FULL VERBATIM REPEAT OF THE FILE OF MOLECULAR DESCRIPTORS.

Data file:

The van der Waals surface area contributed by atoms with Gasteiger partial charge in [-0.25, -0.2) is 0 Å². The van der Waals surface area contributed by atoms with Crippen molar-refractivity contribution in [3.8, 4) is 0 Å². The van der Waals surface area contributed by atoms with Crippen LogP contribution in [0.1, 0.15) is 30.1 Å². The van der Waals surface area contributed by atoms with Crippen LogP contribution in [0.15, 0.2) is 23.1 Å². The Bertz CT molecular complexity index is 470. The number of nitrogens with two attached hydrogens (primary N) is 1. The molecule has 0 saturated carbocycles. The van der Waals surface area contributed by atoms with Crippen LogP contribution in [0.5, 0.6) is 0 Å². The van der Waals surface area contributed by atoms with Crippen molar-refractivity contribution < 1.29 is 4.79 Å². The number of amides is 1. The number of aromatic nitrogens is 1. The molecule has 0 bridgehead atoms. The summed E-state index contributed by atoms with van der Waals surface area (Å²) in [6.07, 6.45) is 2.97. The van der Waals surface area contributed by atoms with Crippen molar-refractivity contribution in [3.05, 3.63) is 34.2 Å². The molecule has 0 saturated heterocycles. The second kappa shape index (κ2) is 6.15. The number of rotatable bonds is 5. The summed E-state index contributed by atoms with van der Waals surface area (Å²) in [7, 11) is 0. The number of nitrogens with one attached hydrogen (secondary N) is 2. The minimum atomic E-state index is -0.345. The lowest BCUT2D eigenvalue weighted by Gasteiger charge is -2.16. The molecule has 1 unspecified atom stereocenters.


The van der Waals surface area contributed by atoms with Gasteiger partial charge in [-0.25, -0.2) is 0 Å². The van der Waals surface area contributed by atoms with Crippen molar-refractivity contribution in [3.8, 4) is 0 Å². The van der Waals surface area contributed by atoms with Crippen LogP contribution in [0.1, 0.15) is 30.1 Å². The van der Waals surface area contributed by atoms with Crippen LogP contribution in [0.15, 0.2) is 23.1 Å². The Bertz CT molecular complexity index is 470. The number of nitrogens with two attached hydrogens (primary N) is 1. The molecule has 0 saturated carbocycles. The van der Waals surface area contributed by atoms with Crippen LogP contribution in [0.5, 0.6) is 0 Å². The van der Waals surface area contributed by atoms with Crippen molar-refractivity contribution < 1.29 is 4.79 Å². The number of amides is 1. The number of aromatic nitrogens is 1. The molecule has 0 bridgehead atoms. The summed E-state index contributed by atoms with van der Waals surface area (Å²) in [6.07, 6.45) is 2.97. The van der Waals surface area contributed by atoms with Crippen molar-refractivity contribution in [3.05, 3.63) is 34.2 Å². The molecule has 0 saturated heterocycles. The second kappa shape index (κ2) is 6.15. The number of rotatable bonds is 5. The summed E-state index contributed by atoms with van der Waals surface area (Å²) in [7, 11) is 0. The number of nitrogens with one attached hydrogen (secondary N) is 2. The minimum atomic E-state index is -0.345. The lowest BCUT2D eigenvalue weighted by Gasteiger charge is -2.16. The molecule has 1 unspecified atom stereocenters.